- Conforming with or conformable to justice, law, or morality: do the right thing and confess.
- In accordance with fact, reason, or truth; correct: the right answer.
- Fitting, proper, or appropriate: It is not right to leave the party without saying goodbye.
- Most favorable, desirable, or convenient: the right time to act.
- In or into a satisfactory state or condition: put things right.
- In good mental or physical health or order.
- Intended to be worn or positioned facing outward or toward an observer: the right side of the dress; made sure that the right side of the fabric was visible.
a. Of, belonging to, located on, or being the side of the body to the south when the subject is facing east.
b. Of, relating to, directed toward, or located on the right side.
c. Located on the right side of a person facing downstream: the right bank of a river.
- often Right Of or belonging to the political or intellectual right.
a. Formed by or in reference to a line or plane that is perpendicular to another line or plane.
b. Having the axis perpendicular to the base: right cone.
c. Having a right angle: a right triangle.
- Straight; uncurved; direct: a right line.
- Archaic Not spurious; genuine.
- That which is just, morally good, legal, proper, or fitting.
a. The direction or position on the right side.
b. The right side.
c. The right hand.
d. A turn in the direction of the right hand or side.
- often Right
a. The people and groups who advocate the adoption of conservative or reactionary measures, especially in government and politics. Also called right wing.
b. The opinion of those advocating such measures.
- Sports A blow delivered by a boxer's right hand.
- Baseball Right field.
a. Something that is due to a person or governmental body by law, tradition, or nature.
b. Something, especially humane treatment, claimed to be due to animals by moral principle.
- A just or legal claim or title.
a. A stockholder's privilege of buying additional stock in a corporation at a special price, usually at par or at a price below the current market value.
b. The negotiable certificate on which this privilege is indicated.
c. A privilege of subscribing for a particular stock or bond. Often used in the plural.
- Toward or on the right.
- In a straight line; directly: went right to school.
- In the proper or desired manner; well: The jacket doesn't fit right.
- Exactly; just: The accident happened right over there.
- Immediately: called me right after dinner.
- Completely; quite: The icy wind blew right through me.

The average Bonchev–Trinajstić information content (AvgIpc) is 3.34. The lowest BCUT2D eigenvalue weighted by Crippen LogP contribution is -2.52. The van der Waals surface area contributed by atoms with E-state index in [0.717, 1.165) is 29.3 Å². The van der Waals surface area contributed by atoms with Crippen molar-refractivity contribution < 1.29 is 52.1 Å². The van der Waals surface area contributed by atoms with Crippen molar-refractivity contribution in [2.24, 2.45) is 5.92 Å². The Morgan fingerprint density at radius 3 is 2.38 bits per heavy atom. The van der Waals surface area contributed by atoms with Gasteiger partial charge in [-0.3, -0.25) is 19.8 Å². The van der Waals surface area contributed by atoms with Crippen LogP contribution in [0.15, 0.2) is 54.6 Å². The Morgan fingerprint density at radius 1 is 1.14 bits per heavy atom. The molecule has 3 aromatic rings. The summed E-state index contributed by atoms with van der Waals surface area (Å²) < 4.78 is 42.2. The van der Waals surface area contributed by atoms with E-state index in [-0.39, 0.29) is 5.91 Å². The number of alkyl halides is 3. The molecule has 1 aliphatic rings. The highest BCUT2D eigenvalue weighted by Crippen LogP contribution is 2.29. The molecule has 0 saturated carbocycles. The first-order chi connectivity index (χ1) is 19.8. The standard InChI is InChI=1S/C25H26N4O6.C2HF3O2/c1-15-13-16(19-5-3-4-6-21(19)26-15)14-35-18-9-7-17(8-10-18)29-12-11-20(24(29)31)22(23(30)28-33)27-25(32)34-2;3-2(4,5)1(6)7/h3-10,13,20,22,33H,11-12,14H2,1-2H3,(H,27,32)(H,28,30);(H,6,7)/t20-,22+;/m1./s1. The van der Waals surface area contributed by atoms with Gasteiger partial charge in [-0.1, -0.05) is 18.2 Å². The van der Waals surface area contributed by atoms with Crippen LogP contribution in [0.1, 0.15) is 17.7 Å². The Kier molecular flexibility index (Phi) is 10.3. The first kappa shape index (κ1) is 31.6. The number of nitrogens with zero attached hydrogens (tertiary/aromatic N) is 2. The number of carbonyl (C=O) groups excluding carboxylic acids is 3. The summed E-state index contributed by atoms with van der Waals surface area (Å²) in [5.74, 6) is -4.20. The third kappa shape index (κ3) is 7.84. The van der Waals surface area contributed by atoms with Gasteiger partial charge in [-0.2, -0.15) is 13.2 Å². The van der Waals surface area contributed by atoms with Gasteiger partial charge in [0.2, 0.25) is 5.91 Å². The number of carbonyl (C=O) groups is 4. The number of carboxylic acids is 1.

- According to law, morality, or justice.
- Accurately; correctly: answered the question right.
- Chiefly Southern U.S. Considerably; very: They have a right nice place.
- Used as an intensive: kept right on going.
- Used in titles: The Right Reverend Jane Smith.
, rights verb, transitive
- To put in or restore to an upright or proper position: They righted their boat.
- To put in order or set right; correct: measures designed to right generations of unfair labor practices.
- To make reparation or amends for; redress: right a wrong.
To regain an upright or proper position.
Origin: Middle English
Origin: , from Old English riht; see reg- in Indo-European roots
Origin: . N., sense 3, from the fact that conservatives sit on the right side of the legislative chamber in various assemblies
Related Forms: Our Living Language
Speakers of Standard English mainly restrict the use of adverbial right
to modify adverbs of space or time, as in She's right over there
or Do it right now!
No such restriction applies in Southern vernacular speech, where right
can be used to intensify the meaning of many adjectives and adverbs, as in He's right nice
or You talk right fast.
This broader use of right
is attested as far back as the 15th century and is found in the works of Shakespeare and other great writers. Thus, what appears to be neglect of Standard English rules is actually the retention of a once-proper historical usage. • The use of right
as an adverb indicating directness, completeness, or general intensity seems to be related to the use of right
in a more concrete sense to refer to something that is perfectly straight or perpendicular to something else, as in right angle.
A similar connection between concrete and metaphorical meaning lies behind the Southern adverbial usage of plumb,
as in He fell plumb asleep
as an indicator of completeness or totality. See Note at smart